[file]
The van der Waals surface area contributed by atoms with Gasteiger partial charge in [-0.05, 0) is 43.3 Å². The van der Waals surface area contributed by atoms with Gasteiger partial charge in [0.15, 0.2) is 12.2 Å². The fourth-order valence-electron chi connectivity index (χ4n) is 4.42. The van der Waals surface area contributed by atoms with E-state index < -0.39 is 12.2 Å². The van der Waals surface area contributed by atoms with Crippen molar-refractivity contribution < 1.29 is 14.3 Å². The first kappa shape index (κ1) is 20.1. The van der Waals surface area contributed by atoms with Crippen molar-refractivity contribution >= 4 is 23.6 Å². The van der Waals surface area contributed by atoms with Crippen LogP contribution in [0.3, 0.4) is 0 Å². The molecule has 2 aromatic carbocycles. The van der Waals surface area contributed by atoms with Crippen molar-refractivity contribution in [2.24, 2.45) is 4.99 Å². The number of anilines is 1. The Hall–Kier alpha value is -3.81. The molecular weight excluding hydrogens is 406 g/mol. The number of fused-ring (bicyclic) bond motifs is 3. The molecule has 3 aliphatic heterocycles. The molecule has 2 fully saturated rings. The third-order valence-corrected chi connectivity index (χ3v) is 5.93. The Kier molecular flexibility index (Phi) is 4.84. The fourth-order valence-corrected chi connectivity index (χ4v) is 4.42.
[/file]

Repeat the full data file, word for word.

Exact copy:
The van der Waals surface area contributed by atoms with Gasteiger partial charge in [-0.05, 0) is 43.3 Å². The van der Waals surface area contributed by atoms with Gasteiger partial charge in [0.15, 0.2) is 12.2 Å². The fourth-order valence-electron chi connectivity index (χ4n) is 4.42. The van der Waals surface area contributed by atoms with E-state index < -0.39 is 12.2 Å². The van der Waals surface area contributed by atoms with Crippen molar-refractivity contribution < 1.29 is 14.3 Å². The first kappa shape index (κ1) is 20.1. The van der Waals surface area contributed by atoms with Crippen molar-refractivity contribution >= 4 is 23.6 Å². The van der Waals surface area contributed by atoms with Crippen LogP contribution in [0.3, 0.4) is 0 Å². The molecule has 2 aromatic carbocycles. The van der Waals surface area contributed by atoms with Crippen molar-refractivity contribution in [2.24, 2.45) is 4.99 Å². The number of anilines is 1. The Hall–Kier alpha value is -3.81. The molecular weight excluding hydrogens is 406 g/mol. The number of fused-ring (bicyclic) bond motifs is 3. The molecule has 3 aliphatic heterocycles. The molecule has 2 fully saturated rings. The third-order valence-corrected chi connectivity index (χ3v) is 5.93. The Kier molecular flexibility index (Phi) is 4.84. The fourth-order valence-corrected chi connectivity index (χ4v) is 4.42.